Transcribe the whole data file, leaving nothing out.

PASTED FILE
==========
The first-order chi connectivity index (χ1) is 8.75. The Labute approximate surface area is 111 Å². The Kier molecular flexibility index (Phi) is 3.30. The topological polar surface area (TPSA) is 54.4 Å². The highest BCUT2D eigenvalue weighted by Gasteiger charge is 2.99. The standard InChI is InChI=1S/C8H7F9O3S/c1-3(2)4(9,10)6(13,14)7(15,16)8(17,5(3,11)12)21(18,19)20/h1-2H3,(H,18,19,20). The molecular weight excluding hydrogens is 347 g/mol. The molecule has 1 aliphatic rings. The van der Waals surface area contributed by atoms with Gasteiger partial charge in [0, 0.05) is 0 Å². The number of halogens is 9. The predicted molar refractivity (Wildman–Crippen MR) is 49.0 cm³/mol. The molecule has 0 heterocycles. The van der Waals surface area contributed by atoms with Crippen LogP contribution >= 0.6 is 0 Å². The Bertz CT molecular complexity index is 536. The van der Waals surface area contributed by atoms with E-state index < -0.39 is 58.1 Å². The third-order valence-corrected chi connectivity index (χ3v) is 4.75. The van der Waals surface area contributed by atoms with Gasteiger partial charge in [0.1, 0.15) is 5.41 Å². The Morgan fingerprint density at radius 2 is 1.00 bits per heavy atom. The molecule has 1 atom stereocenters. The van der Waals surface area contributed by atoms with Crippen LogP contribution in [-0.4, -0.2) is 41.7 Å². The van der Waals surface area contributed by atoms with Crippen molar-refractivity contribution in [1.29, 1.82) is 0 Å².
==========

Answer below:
The first-order chi connectivity index (χ1) is 8.75. The Labute approximate surface area is 111 Å². The Kier molecular flexibility index (Phi) is 3.30. The topological polar surface area (TPSA) is 54.4 Å². The highest BCUT2D eigenvalue weighted by Gasteiger charge is 2.99. The standard InChI is InChI=1S/C8H7F9O3S/c1-3(2)4(9,10)6(13,14)7(15,16)8(17,5(3,11)12)21(18,19)20/h1-2H3,(H,18,19,20). The molecular weight excluding hydrogens is 347 g/mol. The molecule has 1 aliphatic rings. The van der Waals surface area contributed by atoms with Gasteiger partial charge in [0, 0.05) is 0 Å². The number of halogens is 9. The predicted molar refractivity (Wildman–Crippen MR) is 49.0 cm³/mol. The molecule has 0 heterocycles. The van der Waals surface area contributed by atoms with Crippen LogP contribution >= 0.6 is 0 Å². The Bertz CT molecular complexity index is 536. The van der Waals surface area contributed by atoms with E-state index < -0.39 is 58.1 Å². The third-order valence-corrected chi connectivity index (χ3v) is 4.75. The van der Waals surface area contributed by atoms with Gasteiger partial charge in [0.1, 0.15) is 5.41 Å². The Morgan fingerprint density at radius 2 is 1.00 bits per heavy atom. The molecule has 1 atom stereocenters. The van der Waals surface area contributed by atoms with Crippen LogP contribution in [-0.4, -0.2) is 41.7 Å². The van der Waals surface area contributed by atoms with Crippen molar-refractivity contribution in [1.29, 1.82) is 0 Å².